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Is there a plan to DoS defacement sites off the Internet?
From: InfoSec News <isn () c4i org>
Date: Fri, 21 Sep 2001 02:40:14 -0500 (CDT)

http://www.theregister.co.uk/content/55/21782.html

By John Leyden
Posted: 20/09/2001 at 15:28 GMT

Is there a co-ordinated attempt taking place to force defacement
archives off the Internet?

After Safemode.org told us that a distributed denial of service attack
against it had caused its ISP to drop it, the question needs to be
asked.

The attack against Safemode.org, as described to us by its admin and
co-founder Mystakill, occurred at the same time as attacks against
Alldas.de, which also resulted in that site becoming unavailable.
There are some subtle differences in the mode of attack though.

Mystakill told us that Safemode.org had become the victim of a "land"
(or indirect) attack.

"The attackers send a DDoS spoofing our IP address as the source to
many Web sites, he said. "The victims of the DDoS then respond to us
or our ISP [BullsEyeTelco] about the problem.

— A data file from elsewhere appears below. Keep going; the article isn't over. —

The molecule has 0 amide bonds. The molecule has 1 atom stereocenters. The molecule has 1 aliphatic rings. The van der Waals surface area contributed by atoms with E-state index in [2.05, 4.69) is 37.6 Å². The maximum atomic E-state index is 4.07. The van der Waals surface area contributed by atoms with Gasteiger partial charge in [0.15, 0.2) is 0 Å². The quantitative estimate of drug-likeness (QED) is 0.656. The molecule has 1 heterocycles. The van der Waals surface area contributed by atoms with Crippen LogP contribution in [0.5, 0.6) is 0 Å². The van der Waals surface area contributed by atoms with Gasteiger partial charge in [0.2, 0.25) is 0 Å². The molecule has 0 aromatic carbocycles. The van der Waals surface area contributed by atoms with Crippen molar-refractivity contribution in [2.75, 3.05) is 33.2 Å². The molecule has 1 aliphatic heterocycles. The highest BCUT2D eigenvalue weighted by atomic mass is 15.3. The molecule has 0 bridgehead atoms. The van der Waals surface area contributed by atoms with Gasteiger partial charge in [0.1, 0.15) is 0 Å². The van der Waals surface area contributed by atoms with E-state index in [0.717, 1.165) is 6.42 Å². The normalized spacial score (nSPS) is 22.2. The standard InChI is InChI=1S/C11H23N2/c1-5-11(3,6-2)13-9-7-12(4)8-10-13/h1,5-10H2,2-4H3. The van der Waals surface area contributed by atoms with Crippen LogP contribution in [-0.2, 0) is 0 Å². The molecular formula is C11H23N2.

"Our ISP or the up stream provider contacts us about our server being
the aggressor of these attacks and demanded that the server be taken
offline."

Most security related Web sites are subject to attack by s'kiddies but
the suspicion is that Safemode.org and Alldas.de were targeted by
people who (for whatever reason) wanted to see defacement archives
taken off the Internet.

Defacement archives provide a valuable resource for the security
community though they can be a difficult tenant for ISPs who have to
cope with flames about port scanning, high bandwidth demands as well
as the occasional DoS attack. It's also a hassle to those running the
sites, which is one of the main reasons Attrition.org decided to drop
its defacement archive earlier this year.

So, as it stands, both Safemode.org and Alldas.de are looking for an
ISP to take them on. Neither is optimistic about getting back online
anytime soon, if ever.

Who gains from this?

S'kiddies must be pleased their work is recorded on the Web for all to
see, so we don't consider them as the likely perps. It makes far more
sense that government and big business would prefer that these mirror
sites "go away" so that the exploits of hackers are not exhibited or
glorified.

Mystakill was quite willing to believe this theory.

"I would not put that past the US government," he said.

"We have hundreds of .gov and .mil sites mirrored, if you where a big
security company or entire government would you want you blunders
archived for all time?"

Quite.



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